Cantwell: Bipartisan Infrastructure Bill is ‘A Win for the Future of Washington’s Waterways’
Cantwell-backed Water Resources Development Act passes Senate, 83-14
WASHINGTON, D.C. – Today, U.S. Senator Maria Cantwell (D-WA) hailed Senate passage of the bipartisan Water Resources Development Act (WRDA) of 2013 (S. 601) by a vote of 83-14. The Cantwell-backed legislation would clear the way for projects designed to mitigate the impacts of floods, invest in America’s waterways and restore ecosystems. The measure next goes to the House of Representatives for consideration.
The Act authorizes Army Corps of Engineers projects and activities such as dredging, flood mitigation and ecosystem restoration. Ports and waterways are critical to the economy of Washington state and the nation, helping to move $78 billion of goods in 2011.
“This bill is a win for the future of Washington’s waterways,” Cantwell said. “The legislation gives the Army Corps authority to carry out projects that will improve the flow of goods through the Pacific Northwest. It also gives local governments the tools they need to move forward on critical investments to strengthen their regions. By increasing protection from flooding for Washingtonians while boosting commerce and the preservation of our waters, we are jump-starting a 21st century approach to water infrastructure and waterway policy.”
Senator Cantwell cosponsored an amendment to the Act designed to prioritize investments in smaller and medium-use ports that have not been dredged due to lack of available federal funds. This amendment, which was included in the Senate-passed bill, would help smaller ports and channels in Washington state like the Port of Ilwaco, Swinomish Channel and U.S. Coast Guard Station Quillayute River.
Cantwell also supported an amendment to add federal “Buy America” requirements, which promotes the use of American-made materials on all projects financed using the Water Infrastructure Financing Innovation Act pilot program included in WRDA.
The Water Resources Development Act of 2013 contains several provisions key to Washington state waterways, including:
• Fighting Invasive Species: The Act directs the Army Corps of Engineers to develop a new program to prevent and manage invasive species such as the quagga mussel in the Columbia River Basin. The Corps would devise strategies in coordination with states, Tribes and other federal agencies to monitor and respond to invasive species threats. Researchers at Portland State University have found that the water chemistry and temperatures in the Columbia River are suitable for the spread of quagga and zebra mussels. In other parts of the country – including the Great Lakes -- quagga mussels have clogged municipal power and water intakes.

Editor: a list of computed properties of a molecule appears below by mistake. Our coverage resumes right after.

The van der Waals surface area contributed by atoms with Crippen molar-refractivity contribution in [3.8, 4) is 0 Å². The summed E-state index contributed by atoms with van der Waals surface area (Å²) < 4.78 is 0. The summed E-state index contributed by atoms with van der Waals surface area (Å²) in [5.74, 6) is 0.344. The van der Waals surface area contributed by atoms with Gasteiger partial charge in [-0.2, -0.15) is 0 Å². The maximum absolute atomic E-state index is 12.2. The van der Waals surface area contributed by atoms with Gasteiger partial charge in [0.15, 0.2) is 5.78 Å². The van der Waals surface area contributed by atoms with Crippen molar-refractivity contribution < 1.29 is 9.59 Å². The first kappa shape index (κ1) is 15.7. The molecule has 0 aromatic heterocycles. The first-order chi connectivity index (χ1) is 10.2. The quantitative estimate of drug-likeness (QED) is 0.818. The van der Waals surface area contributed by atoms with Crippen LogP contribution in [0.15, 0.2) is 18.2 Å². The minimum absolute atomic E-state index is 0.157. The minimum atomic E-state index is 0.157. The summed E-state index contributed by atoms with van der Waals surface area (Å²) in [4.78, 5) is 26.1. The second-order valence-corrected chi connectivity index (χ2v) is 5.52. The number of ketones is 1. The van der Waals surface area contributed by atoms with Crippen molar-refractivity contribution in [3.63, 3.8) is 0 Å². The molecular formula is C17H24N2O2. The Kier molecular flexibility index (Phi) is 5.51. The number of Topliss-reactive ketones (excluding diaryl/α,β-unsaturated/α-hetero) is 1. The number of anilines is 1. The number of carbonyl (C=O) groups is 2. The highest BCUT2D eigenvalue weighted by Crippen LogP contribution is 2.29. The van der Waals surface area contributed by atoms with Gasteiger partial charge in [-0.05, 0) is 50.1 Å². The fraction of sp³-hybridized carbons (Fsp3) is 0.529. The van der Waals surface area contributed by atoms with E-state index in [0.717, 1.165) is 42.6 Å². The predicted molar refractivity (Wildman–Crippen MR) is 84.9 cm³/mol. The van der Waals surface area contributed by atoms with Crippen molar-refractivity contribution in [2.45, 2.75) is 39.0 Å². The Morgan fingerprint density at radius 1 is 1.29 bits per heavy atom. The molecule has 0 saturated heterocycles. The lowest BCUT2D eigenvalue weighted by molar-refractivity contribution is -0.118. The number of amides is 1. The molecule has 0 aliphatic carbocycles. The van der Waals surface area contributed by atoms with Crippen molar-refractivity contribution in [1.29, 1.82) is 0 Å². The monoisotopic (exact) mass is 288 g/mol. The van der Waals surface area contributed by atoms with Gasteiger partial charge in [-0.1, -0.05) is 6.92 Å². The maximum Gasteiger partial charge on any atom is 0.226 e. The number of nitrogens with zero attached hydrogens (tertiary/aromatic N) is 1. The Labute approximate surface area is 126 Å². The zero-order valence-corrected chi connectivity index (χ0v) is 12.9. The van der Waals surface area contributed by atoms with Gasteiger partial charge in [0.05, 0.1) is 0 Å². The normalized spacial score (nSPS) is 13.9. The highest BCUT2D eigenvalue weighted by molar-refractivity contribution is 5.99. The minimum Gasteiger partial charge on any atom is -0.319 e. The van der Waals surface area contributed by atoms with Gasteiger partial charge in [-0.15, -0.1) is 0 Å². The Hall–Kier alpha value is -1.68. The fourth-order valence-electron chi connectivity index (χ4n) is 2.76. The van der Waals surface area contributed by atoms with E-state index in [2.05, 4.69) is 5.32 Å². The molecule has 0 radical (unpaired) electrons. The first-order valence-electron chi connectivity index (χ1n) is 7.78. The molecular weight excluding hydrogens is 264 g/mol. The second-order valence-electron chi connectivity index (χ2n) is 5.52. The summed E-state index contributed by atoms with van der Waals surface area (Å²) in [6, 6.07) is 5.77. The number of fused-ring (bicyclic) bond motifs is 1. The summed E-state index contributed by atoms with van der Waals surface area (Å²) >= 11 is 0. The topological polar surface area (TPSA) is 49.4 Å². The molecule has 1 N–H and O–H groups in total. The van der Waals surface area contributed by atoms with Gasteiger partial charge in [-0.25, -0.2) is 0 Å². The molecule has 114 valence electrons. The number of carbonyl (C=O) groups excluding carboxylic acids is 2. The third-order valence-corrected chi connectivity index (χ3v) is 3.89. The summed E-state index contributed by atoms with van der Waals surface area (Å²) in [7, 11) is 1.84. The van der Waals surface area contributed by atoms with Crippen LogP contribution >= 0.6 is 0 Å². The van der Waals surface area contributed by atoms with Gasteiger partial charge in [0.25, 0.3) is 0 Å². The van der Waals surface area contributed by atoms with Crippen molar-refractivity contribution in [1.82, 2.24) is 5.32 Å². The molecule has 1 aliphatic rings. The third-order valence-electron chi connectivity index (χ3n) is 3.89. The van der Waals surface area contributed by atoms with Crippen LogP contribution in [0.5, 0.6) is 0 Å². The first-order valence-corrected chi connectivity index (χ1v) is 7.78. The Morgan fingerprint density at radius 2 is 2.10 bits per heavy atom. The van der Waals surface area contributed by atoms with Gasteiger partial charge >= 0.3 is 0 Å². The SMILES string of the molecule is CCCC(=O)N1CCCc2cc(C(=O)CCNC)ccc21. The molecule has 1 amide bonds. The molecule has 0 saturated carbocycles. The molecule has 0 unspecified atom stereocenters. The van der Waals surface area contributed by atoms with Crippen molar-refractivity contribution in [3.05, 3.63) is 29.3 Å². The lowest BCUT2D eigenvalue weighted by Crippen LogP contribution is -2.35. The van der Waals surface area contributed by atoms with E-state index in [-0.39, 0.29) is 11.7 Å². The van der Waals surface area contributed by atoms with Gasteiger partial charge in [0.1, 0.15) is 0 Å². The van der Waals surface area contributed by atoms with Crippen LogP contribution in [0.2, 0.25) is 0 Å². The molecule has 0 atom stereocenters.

• Examining Levee Vegetation: WRDA requires the Army Corps of Engineers to review its levee vegetation policy within 180 days and revise vegetation guidelines within 2 years. During that time the removal of levee vegetation is prohibited unless there is an inherent safety risk. Undercurrent proposed Army Corps policy, all vegetation on levees would need to be removed. The provision in WRDA would allow the Army Corps to study the issue thoroughly. Communities in Washington in the Green River Valley and other river basins need the ability to plant and retain vegetation on levees to fulfill Tribal treaty obligations and the requirements of the Endangered Species Act while continuing to mitigate the risk of flooding in their communities.
• Water Infrastructure Financing Innovation Act (WIFIA): This new five-year pilot program would allow water and wastewater utilities to apply for low-interest financing via the federal government to construct or improve local water and wastewater infrastructure. The Environmental Protection Agency has estimated that the shortfall in funding for water and wastewater needs will exceed $540 billion in the next 20 years. Modeled after the successful federal transportation (TIFIA) loan program, WIFIA will lower the cost of borrowing for local drinking water and wastewater management entities with major projects. According to the American Water Works Association the program will allow these entities to leverage $10 for every $1 of federal investment.
• Expediting Project Permits: The Act makes permanent Section 214 of the Water Resources Development Act of 2000. This provision has allowed local governments and public ports to provide funding to the Army Corps of Engineers for the review of their permit applications. It would eliminate the unpredictability for project planning that has arisen from short-term extensions of the authority. In 2012 there were Section 214 agreements between 10 Army Corps Districts and 41 entities. In the past, entities including the Port of Vancouver have used the program to move forward faster on projects that support economic growth.
• Leveling the playing field for Washington ports: The legislation includes a provision advanced by Senator Cantwell and Senator Murray that would authorize the return of a portion of the Harbor Maintenance Trust Fund (HMTF) to shippers that use eligible donor ports - ports that contribute a significant amount to the fund but receive very little of the benefit of the taxes paid. The Harbor Maintenance Tax is collected on the value of cargo on seaborne imports coming into American ports, with the proceeds collected going toward harbor operations and maintenance. This provision would benefit the two largest ports in Washington – Seattle and Tacoma – which generate, on average, close to seven percent of the funding for the HMTF but receive just over a penny for every dollar collected from shippers who pay the tax at their ports. This provision, inserted into the bill by Senators Cantwell and Murray, is a continuation of efforts to further address the serious issues of cargo diversion and international competition.
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